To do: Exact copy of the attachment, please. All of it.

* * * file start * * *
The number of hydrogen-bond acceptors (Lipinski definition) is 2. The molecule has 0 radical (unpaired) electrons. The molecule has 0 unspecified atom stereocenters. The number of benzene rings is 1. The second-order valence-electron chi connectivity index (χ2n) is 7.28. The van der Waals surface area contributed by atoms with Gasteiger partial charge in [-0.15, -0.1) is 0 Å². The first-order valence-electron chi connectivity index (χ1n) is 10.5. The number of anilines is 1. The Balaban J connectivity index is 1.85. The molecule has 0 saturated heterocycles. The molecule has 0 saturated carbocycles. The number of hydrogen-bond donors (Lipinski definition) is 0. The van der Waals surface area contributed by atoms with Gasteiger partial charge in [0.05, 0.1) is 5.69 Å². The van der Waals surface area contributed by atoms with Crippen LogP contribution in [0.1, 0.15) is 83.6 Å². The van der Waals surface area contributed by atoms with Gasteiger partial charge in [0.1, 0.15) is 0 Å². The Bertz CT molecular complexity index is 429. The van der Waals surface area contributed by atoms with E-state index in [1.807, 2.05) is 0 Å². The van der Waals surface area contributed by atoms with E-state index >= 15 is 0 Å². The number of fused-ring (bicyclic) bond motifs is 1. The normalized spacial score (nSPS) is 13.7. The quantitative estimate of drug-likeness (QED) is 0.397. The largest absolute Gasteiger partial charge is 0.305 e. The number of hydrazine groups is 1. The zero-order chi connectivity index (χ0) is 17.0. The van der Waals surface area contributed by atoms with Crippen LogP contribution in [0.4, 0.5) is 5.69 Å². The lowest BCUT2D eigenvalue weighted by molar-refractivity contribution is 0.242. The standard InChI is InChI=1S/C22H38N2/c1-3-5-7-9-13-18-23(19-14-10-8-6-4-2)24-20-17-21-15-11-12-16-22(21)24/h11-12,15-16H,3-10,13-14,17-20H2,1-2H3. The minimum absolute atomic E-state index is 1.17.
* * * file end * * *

The number of hydrogen-bond acceptors (Lipinski definition) is 2. The molecule has 0 radical (unpaired) electrons. The molecule has 0 unspecified atom stereocenters. The number of benzene rings is 1. The second-order valence-electron chi connectivity index (χ2n) is 7.28. The van der Waals surface area contributed by atoms with Gasteiger partial charge in [-0.15, -0.1) is 0 Å². The first-order valence-electron chi connectivity index (χ1n) is 10.5. The number of anilines is 1. The Balaban J connectivity index is 1.85. The molecule has 0 saturated heterocycles. The molecule has 0 saturated carbocycles. The number of hydrogen-bond donors (Lipinski definition) is 0. The van der Waals surface area contributed by atoms with Gasteiger partial charge in [0.05, 0.1) is 5.69 Å². The van der Waals surface area contributed by atoms with Crippen LogP contribution in [0.1, 0.15) is 83.6 Å². The van der Waals surface area contributed by atoms with Gasteiger partial charge in [0.1, 0.15) is 0 Å². The Bertz CT molecular complexity index is 429. The van der Waals surface area contributed by atoms with E-state index in [1.807, 2.05) is 0 Å². The van der Waals surface area contributed by atoms with E-state index >= 15 is 0 Å². The number of fused-ring (bicyclic) bond motifs is 1. The normalized spacial score (nSPS) is 13.7. The quantitative estimate of drug-likeness (QED) is 0.397. The largest absolute Gasteiger partial charge is 0.305 e. The number of hydrazine groups is 1. The zero-order chi connectivity index (χ0) is 17.0. The van der Waals surface area contributed by atoms with Crippen LogP contribution in [0.4, 0.5) is 5.69 Å². The lowest BCUT2D eigenvalue weighted by molar-refractivity contribution is 0.242. The standard InChI is InChI=1S/C22H38N2/c1-3-5-7-9-13-18-23(19-14-10-8-6-4-2)24-20-17-21-15-11-12-16-22(21)24/h11-12,15-16H,3-10,13-14,17-20H2,1-2H3. The minimum absolute atomic E-state index is 1.17.